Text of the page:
Kashmiri kids in the line of fire
Zohra a 5-yr old little angel narrates her encounter with a shower of pellets to her by a police uncle. She calls pellets as crackers. Her sister lying close to her in a hospital bed has suffered the same agony whereas her father is being treated in SKIMS for more serious pellet injuries. Tamana is just 9 and she too has suffered pellet injuries and is being treated for the same. Horrifying tales about pellets are coming from our hospitals. Insha a 13-yr old girl sitting quietly in her home aspiring to be a doctor was blinded for life by a hail of pellets. Zohra, Tamana and Insha are our daughters who have nothing to do with stone pelting or are in no way connected to protests and yet they will carry with them the scars of pellets and Insha if she survives will be a blind, disfigured and disabled girl in a country with a mission of Beti Bachao Beti Padao.
The fact that 100 people have been operated upon for pellet injuries of eyes at SMHS hospital and more than 30 of them will be blind for life speaks volumes about how safe the so called non-lethal weapons are. Most of these blinded are teen agers whose lives will be pushed into darkness for ever. And many of them were indoors …
Pellets were introduced to control mobs in 2008. They were believed to be non-lethal weapons-the weapons which would not kill. But they killed, they maimed and they caused serious eye injuries when used in 2010. A study conducted by the Dept. of Ophthalmology at SMHS hospital on 60 cases of eye injuries found 30% of these to be due to pellets. Most of the ocular injuries by pellets were noticed to be visually disabling. The study published concluded -given the seriousness of the damages caused by methods used to control public demonstrations, use of lethal weapons becomes imperative( Saudi J Opthalmol 2012;26(3):327-330). Though these findings formed a solid evidence that pellets were not non-lethal their use continued and today hundreds of pellet ridden bodies of our kids are a proof of the indifference towards the future of our kids. Activist -Manan Bukharis book – Kashmir’s scars of pellet gun- reports 1500 pellet victims with serious injuries and 10 deaths from pellets in Kashmir since 2010, 70% of victims had eye injuries. So statistics before the present uprising was available to designate -Pellets as lethal weapons. Why its use is continuing needs an answer from all stakeholders? Pellets might have been classified as non- lethal when they would hit below the waist but when they rip through internal organs viz, lung,liver, brain and most disabling of all through eyes, their non-lethality poses a serious question?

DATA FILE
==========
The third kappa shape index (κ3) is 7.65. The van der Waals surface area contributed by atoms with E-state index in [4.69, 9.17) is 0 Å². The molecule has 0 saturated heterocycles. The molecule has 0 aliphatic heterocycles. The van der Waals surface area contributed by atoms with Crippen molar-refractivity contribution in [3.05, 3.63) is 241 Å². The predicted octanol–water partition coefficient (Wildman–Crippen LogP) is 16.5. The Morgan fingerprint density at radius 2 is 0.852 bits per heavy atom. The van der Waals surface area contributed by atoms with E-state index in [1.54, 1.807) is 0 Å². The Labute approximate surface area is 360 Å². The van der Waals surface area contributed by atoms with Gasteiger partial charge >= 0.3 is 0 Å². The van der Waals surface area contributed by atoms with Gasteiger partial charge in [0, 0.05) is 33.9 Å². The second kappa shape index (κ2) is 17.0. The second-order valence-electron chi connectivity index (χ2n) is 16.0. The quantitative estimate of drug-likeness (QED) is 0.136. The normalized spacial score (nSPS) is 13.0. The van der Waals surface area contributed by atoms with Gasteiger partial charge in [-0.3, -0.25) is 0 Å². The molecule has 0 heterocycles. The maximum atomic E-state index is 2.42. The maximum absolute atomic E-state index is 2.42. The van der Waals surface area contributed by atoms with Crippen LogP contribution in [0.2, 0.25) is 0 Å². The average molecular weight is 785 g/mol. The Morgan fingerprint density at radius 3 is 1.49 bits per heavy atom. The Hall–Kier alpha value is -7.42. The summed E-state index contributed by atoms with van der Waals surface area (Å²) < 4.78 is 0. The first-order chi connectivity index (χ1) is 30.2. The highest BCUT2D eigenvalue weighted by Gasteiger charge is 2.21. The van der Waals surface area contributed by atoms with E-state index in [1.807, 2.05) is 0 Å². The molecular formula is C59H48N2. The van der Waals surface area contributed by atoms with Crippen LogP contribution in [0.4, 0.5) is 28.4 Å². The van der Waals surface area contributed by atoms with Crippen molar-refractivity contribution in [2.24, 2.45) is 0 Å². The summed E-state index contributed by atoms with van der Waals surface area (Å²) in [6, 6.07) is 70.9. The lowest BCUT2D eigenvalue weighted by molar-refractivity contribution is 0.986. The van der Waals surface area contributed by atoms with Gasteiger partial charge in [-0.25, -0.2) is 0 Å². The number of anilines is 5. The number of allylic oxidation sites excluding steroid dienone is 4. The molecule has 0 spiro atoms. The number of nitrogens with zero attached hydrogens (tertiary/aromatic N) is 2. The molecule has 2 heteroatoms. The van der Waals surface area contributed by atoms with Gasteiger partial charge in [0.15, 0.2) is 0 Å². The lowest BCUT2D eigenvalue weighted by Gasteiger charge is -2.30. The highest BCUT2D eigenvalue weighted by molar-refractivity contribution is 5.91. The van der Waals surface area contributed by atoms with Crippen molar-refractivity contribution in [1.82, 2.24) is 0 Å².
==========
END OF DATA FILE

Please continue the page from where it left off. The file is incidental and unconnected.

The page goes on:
So pellet guns are not non-lethal and so are not many other modalities utilized to control mobs. We do not need to look into the world literature, our own research has proved that none of the methods used to control mobs in Kashmir are safe. For example, aerial firing has been used for mob control in Kashmir and stray bullets have targeted many people causing death and disability. These cases formed part of a series published from SKIMS. Many patients especially kids playing in fields dropped unconscious or developed sudden weakness in limbs and when hospitalised bullets were found in their brain or spine on CT scans. These bullets were fired for crowd dispersal 1-3 Kms. from the site of injury. Though unintentional firearm injuries commonly occur due to celebratory gunfire or during accidental handling of firearms-a series describing unintentional firearm injury to scare away mobs was reported for the first time in world literature.(Surg Neuol Int. 2011;2;122). Doctors are unhappy about what they have reported-but would be happier if someone could take a lesson from this study. The study concluded that aerial firing is not innocuous as thought and should be banned because of the harm it causes to the innocent bystanders.
Similarly, a study on the use of tear gas cartridges considered to be innocuous method of mob control has caused lethal injuries in Kashmiris especially children.The patients affected were analysed and a series published from SKIMS which concluded that tear gas cartridges considered as benign modalities of controlling agitated crowds are not really benign. They can cause serious injuries and mortality (Pediatr Neurosg 2010;46:25-28)A series from SKIMS on use of pepper gas has also concluded that pepper gas can precipitate respiratory problems, asthmatic attacks in vulnerable patients, dermatological problems, sleep disturbances or in extreme cases cause death.(Journal of Public Health Policy 2014;35(4)494-505) Paediatricians from Kashmir are worried about the serious respiratory ailments pepper gas is causing among children.
So, none of the methods used at present in Kashmir for mob control are non lethal –instead of using them without a thought it would have been better to look at our own experience with these weapons and accordingly devise a methodology for their use on our people. It is time to sit with health experts before you pump pellets, sprinkle tear gas or pepper gas onto our people.
Children of Kashmir are children bred in conflict-they lose their limbs on the way to their schools(in Tosamaidan for example), they lose their eyes even if they hide in their rooms, they lose their life when they try being naughty in the streets. They are children-they have a right to live. Don’t blind them, don’t maim them, don’t kill them-they have dreams, don’t shatter them. The sparkling and shinning dots that pellets have left in their bodies are a painful reminder of what they had to go through-I am sure they will not love you for that.
A juvenile in Delhi was a partner in a serious crime against “Delhi braveheart”-you spared him because of his age. Is age not a criteria in Kashmir? Are Kashmiri children not the candidates for concession or should I say mercy?